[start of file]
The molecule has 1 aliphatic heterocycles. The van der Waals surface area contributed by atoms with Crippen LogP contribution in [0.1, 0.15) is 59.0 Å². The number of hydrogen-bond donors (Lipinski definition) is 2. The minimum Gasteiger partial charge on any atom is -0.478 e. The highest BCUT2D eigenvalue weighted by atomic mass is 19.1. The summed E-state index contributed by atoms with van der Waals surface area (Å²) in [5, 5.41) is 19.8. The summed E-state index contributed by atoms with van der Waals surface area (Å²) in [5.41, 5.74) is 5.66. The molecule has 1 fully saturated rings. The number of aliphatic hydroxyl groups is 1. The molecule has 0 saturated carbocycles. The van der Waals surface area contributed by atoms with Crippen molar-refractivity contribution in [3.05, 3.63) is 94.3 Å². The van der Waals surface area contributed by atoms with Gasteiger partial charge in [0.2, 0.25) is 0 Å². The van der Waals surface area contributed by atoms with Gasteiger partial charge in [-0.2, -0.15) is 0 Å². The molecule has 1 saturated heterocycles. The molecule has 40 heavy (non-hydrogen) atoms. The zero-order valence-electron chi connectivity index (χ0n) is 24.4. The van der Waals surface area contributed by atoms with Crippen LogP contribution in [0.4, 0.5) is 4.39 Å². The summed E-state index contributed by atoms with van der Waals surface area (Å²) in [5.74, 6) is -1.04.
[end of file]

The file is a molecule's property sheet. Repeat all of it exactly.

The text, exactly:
The molecule has 1 aliphatic heterocycles. The van der Waals surface area contributed by atoms with Crippen LogP contribution in [0.1, 0.15) is 59.0 Å². The number of hydrogen-bond donors (Lipinski definition) is 2. The minimum Gasteiger partial charge on any atom is -0.478 e. The highest BCUT2D eigenvalue weighted by atomic mass is 19.1. The summed E-state index contributed by atoms with van der Waals surface area (Å²) in [5, 5.41) is 19.8. The summed E-state index contributed by atoms with van der Waals surface area (Å²) in [5.41, 5.74) is 5.66. The molecule has 1 fully saturated rings. The number of aliphatic hydroxyl groups is 1. The molecule has 0 saturated carbocycles. The van der Waals surface area contributed by atoms with Crippen molar-refractivity contribution in [3.05, 3.63) is 94.3 Å². The van der Waals surface area contributed by atoms with Gasteiger partial charge in [0.2, 0.25) is 0 Å². The van der Waals surface area contributed by atoms with Gasteiger partial charge in [-0.2, -0.15) is 0 Å². The molecule has 1 saturated heterocycles. The molecule has 40 heavy (non-hydrogen) atoms. The zero-order valence-electron chi connectivity index (χ0n) is 24.4. The van der Waals surface area contributed by atoms with Crippen LogP contribution in [0.4, 0.5) is 4.39 Å². The summed E-state index contributed by atoms with van der Waals surface area (Å²) in [5.74, 6) is -1.04.